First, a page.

Clay Keel, chief brewing officer at 42 North, loves sour beer.
At the beginning of our interview, the first thing he did was pour a sample of the brewery's latest barrel-aged sour beer, Wanderer, the 6 percent ABV (alcohol by volume) Belgian Blonde aged for 12 months in Chardonnay barrels that previously held Blackbird Cider Works’ cider.
It tasted of hay, lemon, graham-cracker crust, a light earthiness and, of course, oak. It was not overly sour; it was a tart and refreshing introduction to the main reason Keel and the crew at 42 North have opened 42 Below: their love of sour beer.
I asked Keel, “Why open a barrel house?” He nodded, admitting that it was a fair question, and gave me a multi-fold response.
It certainly wasn’t to increase profitability. These barrel-aged beers require a lot of care and attention, and special equipment, not to mention months of aging and careful blending before a product can be bottled (by hand, of course) and sold.
Even at the higher prices for a bottle of these beers, the return on investment isn’t exactly obvious. The barrel house itself isn’t open to the public, so it is not as though it will provide a destination for folks to come check out.
“It’s the beer we love to drink, so it’s the beer we want to make,” Keel said, with a shrug.
Considering the variety of ingredients and recipes implemented at 42 North, the beer is anything but boring.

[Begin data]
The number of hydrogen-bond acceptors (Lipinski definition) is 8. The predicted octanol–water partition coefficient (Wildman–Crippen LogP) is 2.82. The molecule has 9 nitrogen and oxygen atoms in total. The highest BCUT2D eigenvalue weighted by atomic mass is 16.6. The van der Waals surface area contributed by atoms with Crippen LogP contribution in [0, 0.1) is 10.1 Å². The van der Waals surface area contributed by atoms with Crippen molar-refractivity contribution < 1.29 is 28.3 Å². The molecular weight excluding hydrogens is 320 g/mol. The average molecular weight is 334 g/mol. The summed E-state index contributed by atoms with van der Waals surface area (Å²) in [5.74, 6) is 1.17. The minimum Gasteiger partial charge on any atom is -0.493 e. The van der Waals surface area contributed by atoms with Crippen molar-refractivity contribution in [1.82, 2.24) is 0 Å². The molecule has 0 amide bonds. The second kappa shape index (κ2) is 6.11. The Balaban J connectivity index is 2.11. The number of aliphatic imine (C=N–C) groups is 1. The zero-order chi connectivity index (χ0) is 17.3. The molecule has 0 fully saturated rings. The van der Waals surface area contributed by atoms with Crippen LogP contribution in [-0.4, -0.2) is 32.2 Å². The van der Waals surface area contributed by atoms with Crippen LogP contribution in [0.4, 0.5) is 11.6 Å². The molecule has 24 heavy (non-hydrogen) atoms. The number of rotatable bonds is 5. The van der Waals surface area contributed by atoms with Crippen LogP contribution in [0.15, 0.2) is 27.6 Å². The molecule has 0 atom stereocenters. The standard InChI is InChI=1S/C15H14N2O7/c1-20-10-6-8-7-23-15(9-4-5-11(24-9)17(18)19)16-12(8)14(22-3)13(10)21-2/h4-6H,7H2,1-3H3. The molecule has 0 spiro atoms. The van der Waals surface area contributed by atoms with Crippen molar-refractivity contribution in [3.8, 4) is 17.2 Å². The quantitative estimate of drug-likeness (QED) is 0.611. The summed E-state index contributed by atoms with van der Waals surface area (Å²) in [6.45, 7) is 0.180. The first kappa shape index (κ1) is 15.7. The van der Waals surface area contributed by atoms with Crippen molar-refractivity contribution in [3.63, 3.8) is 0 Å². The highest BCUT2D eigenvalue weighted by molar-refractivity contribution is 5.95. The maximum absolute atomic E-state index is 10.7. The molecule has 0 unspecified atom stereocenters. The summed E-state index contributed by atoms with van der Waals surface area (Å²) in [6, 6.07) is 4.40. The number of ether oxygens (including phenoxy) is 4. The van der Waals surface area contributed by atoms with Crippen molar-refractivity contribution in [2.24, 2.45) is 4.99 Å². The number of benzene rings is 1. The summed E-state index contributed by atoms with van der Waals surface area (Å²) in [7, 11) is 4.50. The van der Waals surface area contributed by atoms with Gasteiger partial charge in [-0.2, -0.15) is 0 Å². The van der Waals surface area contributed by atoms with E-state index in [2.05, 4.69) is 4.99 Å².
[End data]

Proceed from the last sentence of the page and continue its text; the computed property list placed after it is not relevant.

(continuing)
But barrel-aged beer provides a new challenge, and if done right, it results in a complex drink that can delight the palate even more than the brewery's standard lineup.
42 Below will house barrel-aged sour beers, as well as non-sour barrel-aged beers like bourbon barrel-aged versions of its Red Army Imperial stout.
The other main reason is that it fits with the environment. East Aurora is home to many artisans, Keel explained, and 42 North wanted to follow in that tradition.
The brewery's partners could have easily spent the money to expand distribution outward, selling cans to Rochester and other cities, for instance.
Instead, they built a custom facility mere yards from the brewery proper, and will cart finished beer over to the barrel house carefully, 350 gallons at a time, where it will sit for months in barrels before ready.
And what does Keel say to those who say they don’t like sour beers?
“Saying you don’t like sour beer is like saying you don’t like ales," he said. "There is really a whole world of different sour beers out there. We want to educate everyone on why we like them so much.”
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